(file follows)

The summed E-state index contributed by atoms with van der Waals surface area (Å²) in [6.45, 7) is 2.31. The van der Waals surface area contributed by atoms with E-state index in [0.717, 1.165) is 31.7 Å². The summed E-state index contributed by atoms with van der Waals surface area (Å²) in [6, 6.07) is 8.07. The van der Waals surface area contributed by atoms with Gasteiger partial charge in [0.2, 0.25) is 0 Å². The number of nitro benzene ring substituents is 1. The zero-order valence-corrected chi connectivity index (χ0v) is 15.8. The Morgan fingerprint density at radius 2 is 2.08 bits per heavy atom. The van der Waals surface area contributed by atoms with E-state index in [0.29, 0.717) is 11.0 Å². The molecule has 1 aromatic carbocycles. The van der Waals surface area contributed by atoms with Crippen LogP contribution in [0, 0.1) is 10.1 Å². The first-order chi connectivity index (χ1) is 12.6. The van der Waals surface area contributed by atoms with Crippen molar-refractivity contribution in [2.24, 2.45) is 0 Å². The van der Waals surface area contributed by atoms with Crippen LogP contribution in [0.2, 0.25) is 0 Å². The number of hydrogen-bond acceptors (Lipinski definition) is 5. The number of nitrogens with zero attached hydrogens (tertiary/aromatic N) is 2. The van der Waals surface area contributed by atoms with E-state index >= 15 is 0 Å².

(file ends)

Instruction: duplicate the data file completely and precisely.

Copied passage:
The summed E-state index contributed by atoms with van der Waals surface area (Å²) in [6.45, 7) is 2.31. The van der Waals surface area contributed by atoms with E-state index in [0.717, 1.165) is 31.7 Å². The summed E-state index contributed by atoms with van der Waals surface area (Å²) in [6, 6.07) is 8.07. The van der Waals surface area contributed by atoms with Gasteiger partial charge in [0.2, 0.25) is 0 Å². The number of nitro benzene ring substituents is 1. The zero-order valence-corrected chi connectivity index (χ0v) is 15.8. The Morgan fingerprint density at radius 2 is 2.08 bits per heavy atom. The van der Waals surface area contributed by atoms with E-state index in [0.29, 0.717) is 11.0 Å². The molecule has 1 aromatic carbocycles. The van der Waals surface area contributed by atoms with Crippen LogP contribution in [0, 0.1) is 10.1 Å². The first-order chi connectivity index (χ1) is 12.6. The van der Waals surface area contributed by atoms with Crippen molar-refractivity contribution in [2.24, 2.45) is 0 Å². The van der Waals surface area contributed by atoms with Crippen LogP contribution in [0.2, 0.25) is 0 Å². The number of hydrogen-bond acceptors (Lipinski definition) is 5. The number of nitrogens with zero attached hydrogens (tertiary/aromatic N) is 2. The van der Waals surface area contributed by atoms with E-state index >= 15 is 0 Å².